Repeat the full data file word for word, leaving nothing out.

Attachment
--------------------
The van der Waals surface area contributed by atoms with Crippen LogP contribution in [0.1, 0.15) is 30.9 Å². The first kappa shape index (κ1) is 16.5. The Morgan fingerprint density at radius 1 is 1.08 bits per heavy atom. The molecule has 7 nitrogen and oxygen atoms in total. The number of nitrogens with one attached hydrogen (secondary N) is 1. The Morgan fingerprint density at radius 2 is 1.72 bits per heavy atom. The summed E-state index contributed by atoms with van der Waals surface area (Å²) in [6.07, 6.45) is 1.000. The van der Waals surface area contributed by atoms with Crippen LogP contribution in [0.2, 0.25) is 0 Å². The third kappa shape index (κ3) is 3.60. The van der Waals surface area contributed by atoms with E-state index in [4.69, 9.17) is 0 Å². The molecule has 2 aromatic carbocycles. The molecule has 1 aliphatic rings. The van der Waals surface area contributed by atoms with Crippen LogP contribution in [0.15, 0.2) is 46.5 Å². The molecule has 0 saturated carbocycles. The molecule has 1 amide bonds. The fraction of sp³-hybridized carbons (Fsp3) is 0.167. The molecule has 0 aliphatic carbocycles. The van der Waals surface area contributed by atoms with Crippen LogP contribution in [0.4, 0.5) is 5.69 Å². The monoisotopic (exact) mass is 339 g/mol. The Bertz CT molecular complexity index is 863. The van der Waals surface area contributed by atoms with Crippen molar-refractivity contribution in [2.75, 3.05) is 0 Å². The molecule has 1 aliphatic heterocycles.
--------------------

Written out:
The van der Waals surface area contributed by atoms with Crippen LogP contribution in [0.1, 0.15) is 30.9 Å². The first kappa shape index (κ1) is 16.5. The Morgan fingerprint density at radius 1 is 1.08 bits per heavy atom. The molecule has 7 nitrogen and oxygen atoms in total. The number of nitrogens with one attached hydrogen (secondary N) is 1. The Morgan fingerprint density at radius 2 is 1.72 bits per heavy atom. The summed E-state index contributed by atoms with van der Waals surface area (Å²) in [6.07, 6.45) is 1.000. The van der Waals surface area contributed by atoms with Crippen LogP contribution in [0.2, 0.25) is 0 Å². The third kappa shape index (κ3) is 3.60. The van der Waals surface area contributed by atoms with E-state index in [4.69, 9.17) is 0 Å². The molecule has 2 aromatic carbocycles. The molecule has 1 aliphatic rings. The van der Waals surface area contributed by atoms with Crippen LogP contribution in [0.15, 0.2) is 46.5 Å². The molecule has 0 saturated carbocycles. The molecule has 1 amide bonds. The fraction of sp³-hybridized carbons (Fsp3) is 0.167. The molecule has 0 aliphatic carbocycles. The van der Waals surface area contributed by atoms with Crippen LogP contribution in [0.4, 0.5) is 5.69 Å². The monoisotopic (exact) mass is 339 g/mol. The Bertz CT molecular complexity index is 863. The van der Waals surface area contributed by atoms with Crippen molar-refractivity contribution in [2.75, 3.05) is 0 Å². The molecule has 1 aliphatic heterocycles.